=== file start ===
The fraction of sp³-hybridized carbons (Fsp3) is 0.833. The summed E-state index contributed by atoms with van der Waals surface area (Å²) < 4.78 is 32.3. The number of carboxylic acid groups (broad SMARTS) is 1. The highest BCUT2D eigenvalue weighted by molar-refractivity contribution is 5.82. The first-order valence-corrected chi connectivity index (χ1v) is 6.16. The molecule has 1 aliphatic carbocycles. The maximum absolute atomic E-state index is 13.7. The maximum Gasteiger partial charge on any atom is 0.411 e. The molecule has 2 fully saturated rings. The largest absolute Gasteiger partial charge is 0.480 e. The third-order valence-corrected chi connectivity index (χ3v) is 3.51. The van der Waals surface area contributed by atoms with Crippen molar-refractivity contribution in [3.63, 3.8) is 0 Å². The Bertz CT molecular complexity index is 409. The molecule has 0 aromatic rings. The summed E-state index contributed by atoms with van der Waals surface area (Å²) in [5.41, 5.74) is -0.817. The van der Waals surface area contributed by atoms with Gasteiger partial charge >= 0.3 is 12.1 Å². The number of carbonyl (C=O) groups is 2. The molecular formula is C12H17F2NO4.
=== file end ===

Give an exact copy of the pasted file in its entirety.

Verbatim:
The fraction of sp³-hybridized carbons (Fsp3) is 0.833. The summed E-state index contributed by atoms with van der Waals surface area (Å²) < 4.78 is 32.3. The number of carboxylic acid groups (broad SMARTS) is 1. The highest BCUT2D eigenvalue weighted by molar-refractivity contribution is 5.82. The first-order valence-corrected chi connectivity index (χ1v) is 6.16. The molecule has 1 aliphatic carbocycles. The maximum absolute atomic E-state index is 13.7. The maximum Gasteiger partial charge on any atom is 0.411 e. The molecule has 2 fully saturated rings. The largest absolute Gasteiger partial charge is 0.480 e. The third-order valence-corrected chi connectivity index (χ3v) is 3.51. The van der Waals surface area contributed by atoms with Crippen molar-refractivity contribution in [3.63, 3.8) is 0 Å². The Bertz CT molecular complexity index is 409. The molecule has 0 aromatic rings. The summed E-state index contributed by atoms with van der Waals surface area (Å²) in [5.41, 5.74) is -0.817. The van der Waals surface area contributed by atoms with Gasteiger partial charge >= 0.3 is 12.1 Å². The number of carbonyl (C=O) groups is 2. The molecular formula is C12H17F2NO4.